# MRS. WILLIAMS RAVENSWOOD HIGH SCHOOL TRIGONOMETRY CLASSES Proving Trigonometric Identities.

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MRS. WILLIAMS RAVENSWOOD HIGH SCHOOL TRIGONOMETRY CLASSES Proving Trigonometric Identities

1. The name of the game is to prove that one side of an equation equals the other side. 2. Pick one side of the equation to convert. The side your pick should be the more “complicated” side. 3. That is the only side you will work on convert. ***Don’t convert the other!*** 4. Change one identity at a time. 5. Keep in mind your algebra rules! ***Watch for common denominators when adding terms and for inverting and multiplying denominator fractions.*** 6. Your last line should read converted = original. One step at a time!

Reciprical Identities Pythagorean Identities Fundamental Trigonometric Identities Even & Odd Properties cos(-x) = cos(x) sin(-x) = -sin(x) tan(-x) = -tan(x) sec(-x) = sec(x) csc(-x) = -csc(x) cot(-x) = -cot(x) Even & Odd Properties cos(-x) = cos(x) sin(-x) = -sin(x) tan(-x) = -tan(x) sec(-x) = sec(x) csc(-x) = -csc(x) cot(-x) = -cot(x)

Homework: Pg 243 ( 25-30, 35, 36, 39, 41, 43-48)

# 25 Mrs. Williams Which side would you convert? The Left Hand Side (LHS) is more “complicated”. Let’s convert the LHS! Look for identities you can change on the LHS. Yes!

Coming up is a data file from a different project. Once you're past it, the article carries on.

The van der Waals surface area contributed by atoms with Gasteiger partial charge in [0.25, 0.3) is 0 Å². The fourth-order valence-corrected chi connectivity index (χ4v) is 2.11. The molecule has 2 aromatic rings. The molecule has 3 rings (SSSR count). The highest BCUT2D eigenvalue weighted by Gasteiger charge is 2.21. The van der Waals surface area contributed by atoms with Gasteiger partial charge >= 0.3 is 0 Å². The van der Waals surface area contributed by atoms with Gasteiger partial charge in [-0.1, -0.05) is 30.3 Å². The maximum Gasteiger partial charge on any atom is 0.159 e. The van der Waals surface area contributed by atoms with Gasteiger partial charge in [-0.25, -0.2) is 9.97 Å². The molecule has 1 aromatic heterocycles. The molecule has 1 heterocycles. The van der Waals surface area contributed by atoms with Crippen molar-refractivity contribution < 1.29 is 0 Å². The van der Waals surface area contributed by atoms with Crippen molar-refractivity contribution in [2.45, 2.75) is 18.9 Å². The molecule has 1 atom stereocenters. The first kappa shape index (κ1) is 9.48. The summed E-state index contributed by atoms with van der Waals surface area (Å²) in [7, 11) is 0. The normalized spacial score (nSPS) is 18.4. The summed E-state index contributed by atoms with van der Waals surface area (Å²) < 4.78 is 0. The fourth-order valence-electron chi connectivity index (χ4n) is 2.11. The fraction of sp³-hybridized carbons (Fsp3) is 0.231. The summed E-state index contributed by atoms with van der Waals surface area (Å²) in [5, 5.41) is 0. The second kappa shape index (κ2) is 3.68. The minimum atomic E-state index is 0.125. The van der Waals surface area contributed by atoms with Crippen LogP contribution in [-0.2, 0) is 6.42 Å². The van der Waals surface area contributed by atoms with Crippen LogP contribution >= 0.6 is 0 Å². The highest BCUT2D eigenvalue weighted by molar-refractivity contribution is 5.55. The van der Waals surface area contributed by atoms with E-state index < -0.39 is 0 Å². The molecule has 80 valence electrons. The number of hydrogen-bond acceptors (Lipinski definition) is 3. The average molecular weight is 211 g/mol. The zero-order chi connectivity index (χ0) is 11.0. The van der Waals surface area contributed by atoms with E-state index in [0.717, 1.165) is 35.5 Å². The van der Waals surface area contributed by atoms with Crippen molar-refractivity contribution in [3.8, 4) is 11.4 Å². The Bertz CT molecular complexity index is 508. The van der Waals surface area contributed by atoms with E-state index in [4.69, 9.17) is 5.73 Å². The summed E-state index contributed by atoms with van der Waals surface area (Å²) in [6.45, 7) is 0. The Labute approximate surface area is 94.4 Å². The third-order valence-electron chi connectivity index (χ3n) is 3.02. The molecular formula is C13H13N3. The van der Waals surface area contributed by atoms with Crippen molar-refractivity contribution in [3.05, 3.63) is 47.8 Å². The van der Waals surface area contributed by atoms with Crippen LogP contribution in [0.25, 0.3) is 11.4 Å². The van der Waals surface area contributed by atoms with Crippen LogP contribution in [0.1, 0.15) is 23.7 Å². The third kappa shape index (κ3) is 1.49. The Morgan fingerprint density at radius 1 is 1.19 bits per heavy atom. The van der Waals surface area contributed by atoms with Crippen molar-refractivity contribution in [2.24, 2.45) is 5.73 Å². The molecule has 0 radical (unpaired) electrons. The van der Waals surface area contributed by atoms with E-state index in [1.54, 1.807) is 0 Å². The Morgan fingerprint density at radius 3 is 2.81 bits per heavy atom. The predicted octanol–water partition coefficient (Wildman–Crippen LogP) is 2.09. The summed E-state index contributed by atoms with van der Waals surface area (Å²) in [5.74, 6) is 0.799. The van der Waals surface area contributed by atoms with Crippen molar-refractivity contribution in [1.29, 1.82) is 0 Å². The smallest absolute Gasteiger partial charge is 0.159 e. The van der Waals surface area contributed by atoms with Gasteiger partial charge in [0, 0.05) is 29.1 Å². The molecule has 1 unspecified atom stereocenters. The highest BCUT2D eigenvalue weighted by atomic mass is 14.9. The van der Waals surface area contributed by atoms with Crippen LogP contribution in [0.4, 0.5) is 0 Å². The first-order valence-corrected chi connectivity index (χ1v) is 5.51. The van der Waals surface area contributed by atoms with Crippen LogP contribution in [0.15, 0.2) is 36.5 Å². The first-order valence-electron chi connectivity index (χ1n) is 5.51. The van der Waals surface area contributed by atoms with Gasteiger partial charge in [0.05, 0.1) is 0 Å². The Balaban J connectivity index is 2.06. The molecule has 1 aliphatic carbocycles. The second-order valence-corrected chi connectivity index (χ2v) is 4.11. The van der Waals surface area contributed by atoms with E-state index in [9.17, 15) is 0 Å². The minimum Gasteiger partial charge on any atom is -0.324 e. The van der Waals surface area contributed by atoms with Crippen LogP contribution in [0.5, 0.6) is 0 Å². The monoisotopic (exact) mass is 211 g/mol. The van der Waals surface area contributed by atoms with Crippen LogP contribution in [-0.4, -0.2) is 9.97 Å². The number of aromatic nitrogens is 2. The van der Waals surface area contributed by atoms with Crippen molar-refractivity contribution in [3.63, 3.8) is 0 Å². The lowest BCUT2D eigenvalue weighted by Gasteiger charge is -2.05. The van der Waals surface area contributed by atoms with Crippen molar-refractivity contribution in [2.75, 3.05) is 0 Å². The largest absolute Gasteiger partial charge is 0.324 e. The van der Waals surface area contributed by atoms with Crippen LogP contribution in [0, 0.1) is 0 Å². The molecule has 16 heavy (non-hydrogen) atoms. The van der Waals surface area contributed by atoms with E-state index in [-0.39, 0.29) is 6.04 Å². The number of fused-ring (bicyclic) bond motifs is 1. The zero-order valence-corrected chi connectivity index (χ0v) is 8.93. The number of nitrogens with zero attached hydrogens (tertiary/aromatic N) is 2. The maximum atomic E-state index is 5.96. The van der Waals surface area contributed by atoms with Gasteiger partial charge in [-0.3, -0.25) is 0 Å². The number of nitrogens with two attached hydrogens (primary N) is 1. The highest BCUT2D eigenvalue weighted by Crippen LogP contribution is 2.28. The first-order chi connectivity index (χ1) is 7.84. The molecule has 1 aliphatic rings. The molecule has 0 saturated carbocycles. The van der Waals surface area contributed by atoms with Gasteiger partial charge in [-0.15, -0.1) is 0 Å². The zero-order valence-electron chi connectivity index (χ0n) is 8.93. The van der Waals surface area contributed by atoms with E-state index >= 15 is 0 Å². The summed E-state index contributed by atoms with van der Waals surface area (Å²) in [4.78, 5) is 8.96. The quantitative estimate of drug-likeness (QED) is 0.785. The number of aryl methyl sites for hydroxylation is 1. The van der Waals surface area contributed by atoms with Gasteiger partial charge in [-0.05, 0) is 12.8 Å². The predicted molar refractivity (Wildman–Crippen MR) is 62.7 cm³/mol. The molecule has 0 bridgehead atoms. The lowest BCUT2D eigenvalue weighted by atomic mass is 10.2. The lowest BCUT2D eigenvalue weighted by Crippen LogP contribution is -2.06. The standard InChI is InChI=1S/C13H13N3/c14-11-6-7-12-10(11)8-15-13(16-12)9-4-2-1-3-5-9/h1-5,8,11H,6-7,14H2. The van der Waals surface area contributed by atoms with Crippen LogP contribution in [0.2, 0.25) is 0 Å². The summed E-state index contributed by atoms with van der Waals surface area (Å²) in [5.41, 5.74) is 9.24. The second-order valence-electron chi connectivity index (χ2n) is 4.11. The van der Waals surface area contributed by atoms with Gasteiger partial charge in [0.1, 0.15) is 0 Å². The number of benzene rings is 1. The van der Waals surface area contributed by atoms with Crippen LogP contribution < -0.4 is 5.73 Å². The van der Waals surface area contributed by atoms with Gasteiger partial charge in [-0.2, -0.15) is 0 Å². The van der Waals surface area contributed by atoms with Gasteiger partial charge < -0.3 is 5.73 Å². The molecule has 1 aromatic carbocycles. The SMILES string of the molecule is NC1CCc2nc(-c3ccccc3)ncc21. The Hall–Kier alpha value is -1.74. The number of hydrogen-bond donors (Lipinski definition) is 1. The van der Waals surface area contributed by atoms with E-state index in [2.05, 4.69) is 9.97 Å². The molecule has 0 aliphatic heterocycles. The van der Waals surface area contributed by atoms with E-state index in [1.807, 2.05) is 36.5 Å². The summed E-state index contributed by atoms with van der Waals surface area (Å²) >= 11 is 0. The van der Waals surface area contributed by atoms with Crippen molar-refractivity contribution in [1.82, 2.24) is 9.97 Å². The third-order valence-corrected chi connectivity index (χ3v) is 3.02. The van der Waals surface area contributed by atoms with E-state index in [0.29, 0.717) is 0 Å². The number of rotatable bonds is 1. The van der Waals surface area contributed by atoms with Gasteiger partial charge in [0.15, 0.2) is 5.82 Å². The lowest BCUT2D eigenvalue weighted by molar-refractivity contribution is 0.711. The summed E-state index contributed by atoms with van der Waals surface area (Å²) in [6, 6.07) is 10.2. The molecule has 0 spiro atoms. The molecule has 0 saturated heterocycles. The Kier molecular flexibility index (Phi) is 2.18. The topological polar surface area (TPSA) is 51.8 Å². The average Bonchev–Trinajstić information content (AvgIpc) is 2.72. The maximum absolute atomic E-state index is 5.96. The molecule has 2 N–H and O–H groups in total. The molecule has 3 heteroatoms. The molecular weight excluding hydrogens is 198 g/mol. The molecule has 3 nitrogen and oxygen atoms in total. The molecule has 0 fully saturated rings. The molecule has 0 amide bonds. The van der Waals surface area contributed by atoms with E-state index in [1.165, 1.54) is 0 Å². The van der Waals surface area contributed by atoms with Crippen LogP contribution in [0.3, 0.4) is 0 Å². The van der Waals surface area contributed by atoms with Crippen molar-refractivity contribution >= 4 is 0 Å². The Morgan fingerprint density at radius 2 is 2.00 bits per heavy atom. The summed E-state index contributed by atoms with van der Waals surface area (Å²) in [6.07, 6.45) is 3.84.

#26 Mike and Kayla

# 27 Joy Parks’ slide!!!

#28 Jonathan Chambers and Emily Batten

Jake Allie Marc

#30

Josiah Hayman, Andrew Willis, Heather Moore The 3 Amigos Page 243: Problem 35 This is so FUN!!!!!!!!!!!!!!!

#36 Jake and Sandra

TIPS: 1)Look at the Pythagorean identities 2)Rearrange an identity

Kelsey & Josh & Jordan #43 Hint: If 1-cos²x=sin²x, then (cos²x-1)=–(1-cos²x)=-sin²x.

Cole Starcher Molly Speece #44

Cole and Molly #44

# 45 Jaala, Hannah and Megan!!!!! The Answer…… The Problem… …

#47 Nate, Steph, and Kevin

#48: Method 1 Josh Murray

#48 continued Josh Murray

#48: Method 2

#58 by Andrew, Matt, and Melissa

Problem #60: Sam, Bean, & Sarah Sam Cogar, Brandon Boothe, and Sarah McMillan

#62

Heather and Torrey 64.

#68 Bruce Patterson, Emily Moss, Natalie Gray Hint: The denominator is in the form of (a - b). Multiply by (a + b) so you’ll follow the pattern (a -b)(a + b)= a² - b²

David & CECIL #71

Homework Pg 250 (22-25)

Addition and Subtraction Formulas Formulas for sine:  sin(x + y) = sinxcosy + cosxsiny  sin(x – y) = sinxcosy – cosxsiny Formulas for cosine:  cos(x + y) = cosxcosy – sinxsiny  cos(x – y) = cosxcosy + sinxsiny Formulas for tangent:  tan(x + y) = (tanx + tany)/(1-tanxtany)  tan(x – y) = (tanx – tany)/(1+tanxtany)

Joy Parks

Bean and Sarah McMellon #23

J AKE, K ARLI, AND K ELSIE PP.250 #24 Hint:

PG. 250 #25 S UMMER AND T ORI

Homework Pg 250 (1, 2, 18, 19, 28-30, 35)

Bruce Patterson Cole Starcher #1

#18 Katie Haught and James Piggott Question: Why can’t we place cot(x) as 1/tan(x)? Answer: We can, but we find in our work tan(π/2) is undefined.

#28 Jacob and Andrew Hint: tan(π/4)=1

Jordan Rogers and Marc Delong # 29 Sin(x+y)-Sin(x-y)=2CosxSinx OH YEAHH

S AM G OOD & A SHLEY B IBBEE # 30) cos(x+y)+cos(x-y)=2cosxcosy 1) cosxcosy-sinxsiny+cosxcosy+sinxsiny=2cosxcosy 2) 2cosxsiny=2cosxsiny

Trig.7 H page 250 #35 Hint: #35 uses #29 as the numerator and #30 as the denominator.

#35

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